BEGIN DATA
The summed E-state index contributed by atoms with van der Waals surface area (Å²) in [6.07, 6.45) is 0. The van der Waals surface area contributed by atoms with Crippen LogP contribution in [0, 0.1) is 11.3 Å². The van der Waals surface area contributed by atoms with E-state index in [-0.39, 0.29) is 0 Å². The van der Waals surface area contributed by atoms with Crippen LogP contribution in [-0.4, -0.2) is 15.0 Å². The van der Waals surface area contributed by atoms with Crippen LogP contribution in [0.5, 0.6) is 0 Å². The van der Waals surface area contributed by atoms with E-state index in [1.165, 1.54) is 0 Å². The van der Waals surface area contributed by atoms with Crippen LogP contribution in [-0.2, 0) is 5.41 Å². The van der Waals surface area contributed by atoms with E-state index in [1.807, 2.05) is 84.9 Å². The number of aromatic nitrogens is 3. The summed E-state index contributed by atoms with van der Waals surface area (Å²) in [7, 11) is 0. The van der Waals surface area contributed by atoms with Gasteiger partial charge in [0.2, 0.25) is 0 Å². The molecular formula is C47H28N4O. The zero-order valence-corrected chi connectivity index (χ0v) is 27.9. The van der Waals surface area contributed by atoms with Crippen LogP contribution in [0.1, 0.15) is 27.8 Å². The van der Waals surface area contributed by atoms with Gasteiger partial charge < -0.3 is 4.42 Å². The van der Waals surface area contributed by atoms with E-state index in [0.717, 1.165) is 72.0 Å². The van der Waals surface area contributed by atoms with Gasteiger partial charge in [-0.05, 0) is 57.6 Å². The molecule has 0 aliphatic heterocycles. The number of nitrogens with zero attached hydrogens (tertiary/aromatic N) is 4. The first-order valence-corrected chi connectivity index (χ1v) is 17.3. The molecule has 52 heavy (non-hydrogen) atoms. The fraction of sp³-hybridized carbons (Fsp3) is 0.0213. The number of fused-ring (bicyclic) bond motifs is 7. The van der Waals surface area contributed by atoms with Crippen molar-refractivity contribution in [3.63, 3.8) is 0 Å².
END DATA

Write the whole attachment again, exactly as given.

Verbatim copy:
The summed E-state index contributed by atoms with van der Waals surface area (Å²) in [6.07, 6.45) is 0. The van der Waals surface area contributed by atoms with Crippen LogP contribution in [0, 0.1) is 11.3 Å². The van der Waals surface area contributed by atoms with E-state index in [-0.39, 0.29) is 0 Å². The van der Waals surface area contributed by atoms with Crippen LogP contribution in [-0.4, -0.2) is 15.0 Å². The van der Waals surface area contributed by atoms with Crippen LogP contribution in [0.5, 0.6) is 0 Å². The van der Waals surface area contributed by atoms with E-state index in [1.165, 1.54) is 0 Å². The van der Waals surface area contributed by atoms with Crippen LogP contribution in [-0.2, 0) is 5.41 Å². The van der Waals surface area contributed by atoms with E-state index in [1.807, 2.05) is 84.9 Å². The number of aromatic nitrogens is 3. The summed E-state index contributed by atoms with van der Waals surface area (Å²) in [7, 11) is 0. The van der Waals surface area contributed by atoms with Gasteiger partial charge in [0.2, 0.25) is 0 Å². The molecular formula is C47H28N4O. The zero-order valence-corrected chi connectivity index (χ0v) is 27.9. The van der Waals surface area contributed by atoms with Crippen LogP contribution in [0.1, 0.15) is 27.8 Å². The van der Waals surface area contributed by atoms with Gasteiger partial charge < -0.3 is 4.42 Å². The van der Waals surface area contributed by atoms with E-state index in [0.717, 1.165) is 72.0 Å². The van der Waals surface area contributed by atoms with Gasteiger partial charge in [-0.05, 0) is 57.6 Å². The molecule has 0 aliphatic heterocycles. The number of nitrogens with zero attached hydrogens (tertiary/aromatic N) is 4. The first-order valence-corrected chi connectivity index (χ1v) is 17.3. The molecule has 52 heavy (non-hydrogen) atoms. The fraction of sp³-hybridized carbons (Fsp3) is 0.0213. The number of fused-ring (bicyclic) bond motifs is 7. The van der Waals surface area contributed by atoms with Crippen molar-refractivity contribution in [3.63, 3.8) is 0 Å².